Wednesday, April 1, 2020



Obit For A Street Musician

The newspaper lied.
You were not the son
of parents who’d long since
disowned you,
nor the brother of a man
you hadn’t spoken to in years.

Your only surviving relative
was a beat-up saxophone
that you played on street corners,
or outside the local Triple A
baseball stadium on game days.
And even that instrument,
most folks agree,
should have been buried
with you.

But newspapers can’t get
their fonts around
street musicians –
are they just bums
with a gimmick
or unheralded geniuses
ignored, dismissed,
into early death?

And then when there’s
someone like you,
they’re totally mystified.
You had a roof
over your head.
You blew your sax
because all else was boredom.

The newspaper could
have said –
no more jazz
for a quarter
at the corner of Ames and Water streets.
But they printed an obituary.
They got the dead part right.
But it was as if you’d never lived.

The Cotswold Village
 Where Your Grandmother Was Born

Your visit is like opening
a book of stories,
so familiar from what’s been read to you
even though you’re not a character in them.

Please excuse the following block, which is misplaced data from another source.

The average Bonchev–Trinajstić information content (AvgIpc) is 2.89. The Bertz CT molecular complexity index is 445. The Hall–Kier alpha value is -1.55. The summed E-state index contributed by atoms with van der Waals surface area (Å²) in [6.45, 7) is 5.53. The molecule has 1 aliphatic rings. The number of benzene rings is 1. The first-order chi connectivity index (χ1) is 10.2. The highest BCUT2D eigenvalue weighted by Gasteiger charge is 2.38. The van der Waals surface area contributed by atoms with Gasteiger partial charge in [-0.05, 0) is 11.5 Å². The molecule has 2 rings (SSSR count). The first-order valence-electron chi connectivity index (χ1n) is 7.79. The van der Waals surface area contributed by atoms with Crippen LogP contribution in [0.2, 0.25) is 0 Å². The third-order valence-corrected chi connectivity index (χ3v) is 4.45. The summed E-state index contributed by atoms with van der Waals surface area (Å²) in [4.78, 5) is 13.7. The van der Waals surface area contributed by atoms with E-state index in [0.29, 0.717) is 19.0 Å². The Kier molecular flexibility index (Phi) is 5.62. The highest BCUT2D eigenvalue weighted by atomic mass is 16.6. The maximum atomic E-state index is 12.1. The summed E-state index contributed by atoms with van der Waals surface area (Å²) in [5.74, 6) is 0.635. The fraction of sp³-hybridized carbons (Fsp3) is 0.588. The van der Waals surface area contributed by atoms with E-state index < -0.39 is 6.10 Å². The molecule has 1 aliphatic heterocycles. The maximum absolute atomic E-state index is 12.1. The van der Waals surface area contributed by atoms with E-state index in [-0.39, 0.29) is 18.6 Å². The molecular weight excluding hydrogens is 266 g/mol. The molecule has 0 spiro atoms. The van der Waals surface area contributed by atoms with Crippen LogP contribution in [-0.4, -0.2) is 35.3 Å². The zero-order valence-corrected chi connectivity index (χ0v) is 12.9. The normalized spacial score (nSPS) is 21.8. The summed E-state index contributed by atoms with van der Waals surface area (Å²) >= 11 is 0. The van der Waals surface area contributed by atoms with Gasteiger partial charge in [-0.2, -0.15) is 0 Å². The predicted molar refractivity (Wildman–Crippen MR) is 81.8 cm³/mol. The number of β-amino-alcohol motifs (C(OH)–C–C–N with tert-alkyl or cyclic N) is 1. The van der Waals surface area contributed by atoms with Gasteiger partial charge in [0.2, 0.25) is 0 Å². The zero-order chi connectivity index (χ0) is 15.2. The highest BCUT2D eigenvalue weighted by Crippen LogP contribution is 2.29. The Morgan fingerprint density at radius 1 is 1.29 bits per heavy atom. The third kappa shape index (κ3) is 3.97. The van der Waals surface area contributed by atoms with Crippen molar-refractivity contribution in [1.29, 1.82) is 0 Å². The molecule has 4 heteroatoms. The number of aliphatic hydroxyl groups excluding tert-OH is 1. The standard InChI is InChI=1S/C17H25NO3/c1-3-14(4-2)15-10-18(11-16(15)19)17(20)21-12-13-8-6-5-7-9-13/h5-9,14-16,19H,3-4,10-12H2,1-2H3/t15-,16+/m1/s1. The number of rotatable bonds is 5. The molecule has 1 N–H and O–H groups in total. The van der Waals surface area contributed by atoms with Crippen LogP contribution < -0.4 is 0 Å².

But the church,
the thatched-roof houses,
the Jacobean manor,
the Pub with the swaying
highwayman sign –
each is a paragraph
whose wording you remember.

Same for the silvery river.
The fields where sheep roam
like clouds of wool on hoofs.
And the graveyard.
Was death ever quainter?
So many stones bear your last name.

You stop for tea and scones
at “Hannah’s Tea Shoppe.”
The owner’s name is Daisy.
But she’s Hannah in Daisy’s book.

Dying Bird

Everything is out of order,
takes some getting used to.
In the raspberries,
dying bird,
you try to cover it with a tissue.

You feel, with delicate fingers,
head ballooning,
muscles weakened,
wings broken on ruffled chest.

It's like a berry
that dropped without being picked,
tasted or left
to listen to
its own fading heartbeat
or ferment in the sun.

Most of life you take for granted:
chipping sparrow nest,
eggs, detached berries, instinct,
red-rimmed leaves -
shadows of memory
in a bird opening its mouth,
chin up, face in a heap,
your mother perhaps,
yes even her.

You kneel
in the gaze
of small pupils,
proof of another flesh,
white of the skin -
you break the crust,
your body echoes,
another's needs unmet,
trickle of blood
like berries in a pouch.


JOHN GREY is an Australian poet, US resident. Recently published in Transcend, Dalhousie Review and Qwerty with work upcoming in Blueline, Hawaii Pacific Review and Clade Song.

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